With a campaign team like that, one can hardly but wonder that Labor did so well in Fenner at the last election. But that focus on an investment approach to the ACT also characterises the way in which ACT Labor has approached its campaign. I mentioned in my remarks a number of those candidates on the north side who are now standing this weekend as candidates: Gordon Ramsay, Richard Niven, Chris Bourke, Tara Cheyne, Kim Fischer, Deepak-Raj Gupta, Meegan Fitzharris, Michael Petterson and Yvette Berry. They are part of 25 extraordinary candidates whom Andrew Barr will be leading to this weekend's election—an election which will be a referendum for the ACT on the investment approach versus the cuts approach. Here in the ACT we have an ACT government that recognises that Canberra is at its strongest when we continue to invest in the future. The benefits of the National Broadband Network that I spoke about earlier are not simply benefits in terms of how Canberrans use their computers for entertainment or indeed to access government services; they are also benefits that flow through on the business side. A recently released report by Deloitte Access Economics, prepared for Google, found that those nine per cent of small businesses that have an advanced level of connection are 1½ times as likely to be growing revenue, eight times as likely to be creating jobs, 14 times as likely to be innovating and seven times as likely to be exporting.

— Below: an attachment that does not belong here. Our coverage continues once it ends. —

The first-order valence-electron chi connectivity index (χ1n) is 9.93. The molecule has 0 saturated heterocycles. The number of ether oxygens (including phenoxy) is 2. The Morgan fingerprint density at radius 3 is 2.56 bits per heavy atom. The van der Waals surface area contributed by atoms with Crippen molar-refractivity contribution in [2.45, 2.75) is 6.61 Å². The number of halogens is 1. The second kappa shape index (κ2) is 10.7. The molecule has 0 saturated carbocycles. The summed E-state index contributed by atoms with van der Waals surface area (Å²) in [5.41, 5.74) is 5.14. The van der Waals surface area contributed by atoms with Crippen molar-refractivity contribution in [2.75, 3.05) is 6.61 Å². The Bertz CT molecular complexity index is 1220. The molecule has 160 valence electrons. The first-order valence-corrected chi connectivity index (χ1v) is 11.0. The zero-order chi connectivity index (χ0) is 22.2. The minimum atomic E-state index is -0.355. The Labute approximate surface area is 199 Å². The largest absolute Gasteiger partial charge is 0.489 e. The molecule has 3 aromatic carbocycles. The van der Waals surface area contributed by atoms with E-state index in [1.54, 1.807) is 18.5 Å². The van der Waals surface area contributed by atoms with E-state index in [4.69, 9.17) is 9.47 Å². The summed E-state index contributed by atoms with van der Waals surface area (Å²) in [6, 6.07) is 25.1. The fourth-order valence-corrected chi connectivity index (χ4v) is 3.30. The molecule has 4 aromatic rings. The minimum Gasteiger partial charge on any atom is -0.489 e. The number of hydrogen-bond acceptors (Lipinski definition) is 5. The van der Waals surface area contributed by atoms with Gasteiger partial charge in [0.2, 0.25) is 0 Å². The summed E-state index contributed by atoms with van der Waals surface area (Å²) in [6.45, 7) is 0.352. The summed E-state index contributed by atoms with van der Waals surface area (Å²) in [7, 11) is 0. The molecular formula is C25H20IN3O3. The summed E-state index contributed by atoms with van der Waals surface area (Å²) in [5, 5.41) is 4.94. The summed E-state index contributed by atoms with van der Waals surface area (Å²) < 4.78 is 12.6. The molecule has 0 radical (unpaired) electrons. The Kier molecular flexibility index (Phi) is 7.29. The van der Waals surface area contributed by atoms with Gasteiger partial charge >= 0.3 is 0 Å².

Here in the ACT, the benefits of the investment approach flow through to having a strong private sector. The federal coalition government has cut deep into the Public Service. They have shed more than the 12,000 jobs they said during the 2013 election would go—it is now getting up towards 20,000 public service jobs. It has been the ACT Labor government that has stepped in to ensure that the ACT economy does not tank.